The main speaker at today's Ivy Day celebration at the University of Nebraska-Lincoln is a college president who grew up roping calves and earned her Ph.D. at the prestigious Oxford University in England.
Breaking Brad: Stuck in a claw machine? You get no Easter candy
I know of one kid in Lincoln who will be receiving a lump of coal from the Easter Bunny, just as soon as he's extricated from that bowling alley claw machine.
Breaking Brad: Mountain lion season's over, but the bunny's fair game!
Thursday was the last day of a Nebraska Legislature session. Before leaving town, legislators passed a bill to hold a lottery to hunt the Easter Bunny.
Breaking Brad: At least my kid never got stuck inside a claw machine
We need a new rule in Lincoln. If your kid is discovered inside the claw machine at a bowling alley, you are forever barred from being nominated for "Mother of the Year."
Breaking Brad: How many MECA board members can we put in a luxury suite?
As a stunt at the Blue Man Group show, MECA board members are going to see how many people they can stuff into one luxury suite.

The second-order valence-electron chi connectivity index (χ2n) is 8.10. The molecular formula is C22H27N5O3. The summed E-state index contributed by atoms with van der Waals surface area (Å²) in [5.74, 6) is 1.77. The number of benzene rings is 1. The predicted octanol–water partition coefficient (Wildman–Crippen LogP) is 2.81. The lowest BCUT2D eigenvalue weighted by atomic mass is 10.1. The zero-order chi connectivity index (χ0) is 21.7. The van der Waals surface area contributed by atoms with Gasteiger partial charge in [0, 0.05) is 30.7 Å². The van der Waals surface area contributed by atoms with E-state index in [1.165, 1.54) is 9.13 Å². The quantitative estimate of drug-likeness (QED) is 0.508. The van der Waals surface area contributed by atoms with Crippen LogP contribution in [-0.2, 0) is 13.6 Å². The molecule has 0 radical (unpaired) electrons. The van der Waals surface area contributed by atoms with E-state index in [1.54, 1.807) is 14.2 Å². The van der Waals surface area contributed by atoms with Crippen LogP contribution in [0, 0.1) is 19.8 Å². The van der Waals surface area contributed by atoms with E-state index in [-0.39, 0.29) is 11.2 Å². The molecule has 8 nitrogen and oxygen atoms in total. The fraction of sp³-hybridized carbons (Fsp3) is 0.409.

Deadline Deal thumbnail
The Jaipur in Rockbrook Village
Half Off Fine Indian Cuisine & Drinks! $15 for Dinner, or $7 for Lunch
Buy Now
< >
Omaha World-Herald Contests
Enter for a chance to win great prizes.
OWH Store: Buy photos, books and articles
Buy photos, books and articles
Travel Snaps Photo
Going on Vacation? Take the Omaha World-Herald with you and you could the next Travel Snaps winner.
Click here to donate to Goodfellows
The 2011 Goodfellows fund drive provided holiday meals to nearly 5,000 families and their children, and raised more than $500,000 to help families in crisis year round.
Want to get World-Herald stories sent directly to your home or work computer? Sign up for's News Alerts and you will receive e-mails with the day's top stories.
Can't find what you need? Click here for site map »